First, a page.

The chances of people in Baton Rouge being able to light up cigarettes in casinos and bars are dimming, as a proposed ordinance to ban smoking in public and enclosed spaces has the majority of Metro Council members on board as sponsors.

The official language of the ordinance was released Wednesday, along with the list of the seven Metro Council members sponsoring it — which is the number of votes it will need to pass. The Metro Council is expected to vote June 28 on whether to write the smoking ban into law, and it would go into effect 180 days afterward.

Randy Hayden, a media consultant for the Smoke Free East Baton Rouge Coalition, said Thursday he is excited about the support, but not ready to ease off the gas of their campaign yet.

"That's before any of the public hearings and you don't count those chickens before they have hatched and flown the coop," Hayden said. "We're still going to talk to all of the council people and we're hoping we get more on board."

Of the seven Metro Council members who have agreed to sponsor the ordinance, some supported it last year and others are fresh faces. Newcomers who agreed to sponsor the ordinance are Matt Watson and Barbara Freiberg. And the others sponsoring it again after it failed last year are Tara Wicker, LaMont Cole, Donna Collins-Lewis, Chauna Banks and Erika Green.

Mayor-President Sharon Weston Broome is also supporting the ordinance.

Watson and Freiberg are key votes, as neither of their predecessors — former councilmen Ryan Heck and John Delgado — supported the smoking ban when it failed one year ago. New Orleans banned smoking in bars and casinos in 2015, and Lafayette banned it earlier this year.

"We need to have a serious debate about this going forward and I look forward to a very vigorous debate," Watson said. "I am going to vote for this unless someone can show me a way where this particular ordinance is written in a manner that can't be passed, meaning the legal mechanics of it all."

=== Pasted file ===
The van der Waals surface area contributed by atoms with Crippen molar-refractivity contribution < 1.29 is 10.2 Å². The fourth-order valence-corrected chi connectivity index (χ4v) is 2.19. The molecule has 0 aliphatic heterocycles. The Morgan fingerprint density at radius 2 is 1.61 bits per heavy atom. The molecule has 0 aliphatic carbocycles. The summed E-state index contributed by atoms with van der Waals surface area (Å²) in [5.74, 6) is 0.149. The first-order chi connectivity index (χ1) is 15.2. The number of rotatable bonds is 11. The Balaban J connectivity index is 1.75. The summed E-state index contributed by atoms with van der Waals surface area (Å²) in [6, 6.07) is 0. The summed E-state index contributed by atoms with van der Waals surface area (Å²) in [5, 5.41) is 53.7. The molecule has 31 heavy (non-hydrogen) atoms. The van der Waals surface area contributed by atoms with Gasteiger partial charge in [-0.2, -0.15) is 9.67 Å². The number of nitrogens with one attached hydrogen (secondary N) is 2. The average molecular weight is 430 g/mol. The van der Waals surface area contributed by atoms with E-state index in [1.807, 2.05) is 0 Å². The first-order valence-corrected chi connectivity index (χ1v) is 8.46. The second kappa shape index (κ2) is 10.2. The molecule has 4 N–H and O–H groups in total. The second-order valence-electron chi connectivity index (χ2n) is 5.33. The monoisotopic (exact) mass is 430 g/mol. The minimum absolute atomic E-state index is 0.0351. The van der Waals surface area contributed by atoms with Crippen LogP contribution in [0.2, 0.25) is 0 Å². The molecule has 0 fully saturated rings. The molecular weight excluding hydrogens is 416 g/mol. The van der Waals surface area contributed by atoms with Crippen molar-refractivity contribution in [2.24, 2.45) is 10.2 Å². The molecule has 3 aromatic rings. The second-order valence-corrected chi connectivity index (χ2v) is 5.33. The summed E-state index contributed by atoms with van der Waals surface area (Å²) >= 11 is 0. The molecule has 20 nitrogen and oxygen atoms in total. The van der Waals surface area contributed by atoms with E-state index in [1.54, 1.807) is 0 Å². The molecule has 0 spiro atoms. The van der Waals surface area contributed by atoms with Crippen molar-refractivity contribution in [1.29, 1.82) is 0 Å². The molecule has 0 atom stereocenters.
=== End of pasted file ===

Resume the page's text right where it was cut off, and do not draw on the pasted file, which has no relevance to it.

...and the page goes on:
For those who enjoy smoking socially, some exemptions are written into the law. Cigar bars, hookah bars and outdoor seating, patios and courtyards at bars and casinos will all be able to allow smoking. And the ordinance also says "private clubs" can be exempted from its reach.

The Baton Rouge Fire Department will be responsible for enforcing the smoke ban, if it passes.

The proposed ordinance says any business owner who violates the law could be fined $500 on their first offense, $700 for their second offense within a year and $900 for their third offense within a year. If a business owner violates the law five or more times within a year, he or she could lose their occupancy permit. Patrons caught lighting up at a smoke-free business would be fined $50 per violation.

Some Metro Council members are wary of the proposed ban on smoking in bars and casinos for financial and other reasons.

Councilman Buddy Amoroso said he's particularly worried about City Hall's finances taking a hit in a ripple effect from banning smoking in casinos and bars. Baton Rouge's government anticipates receiving $9.5 million in gaming revenues this year from the casinos, and received $9.8 million from them in 2016 — the largest share of which, by far, came from L'Auberge Casino and Hotel.

Pointing to revenue losses at Harrah's Casino in New Orleans, casino executives from Baton Rouge have said they would expect 20 percent losses in revenue should a smoking ban go into effect. Caesars Entertainment Corporation reported that after a smoking ban was imposed in New Orleans, Harrah's saw its revenue drop by $35 million in 2015, by an additional $34 million in 2016 and anticipates a further $3 million drop in 2017.

"If we lose 20 percent, where do we make that money up from?" Amoroso said about the gaming revenues City Hall receives from casinos.

Representatives from L'Auberge, the Hollywood Casino, the Belle of Baton Rouge and the Louisiana Casino Association either said they did not have anything further to add beyond their previously stated opposition or did not return messages.

The Louisiana Casino Association said late last month that casino patrons are educated enough to determine what kind of environment they wanted to enter, and that casinos nationwide have seen visits decline after going smoke-free.

Still, Smoke Free East Baton Rouge advocates have countered that taxpayers are also suffering from paying the medical bills from smoke-related illnesses.

"The health and safety of the citizens far outweigh any negative impact," said Wicker.

Follow Andrea Gallo on Twitter, @aegallo.​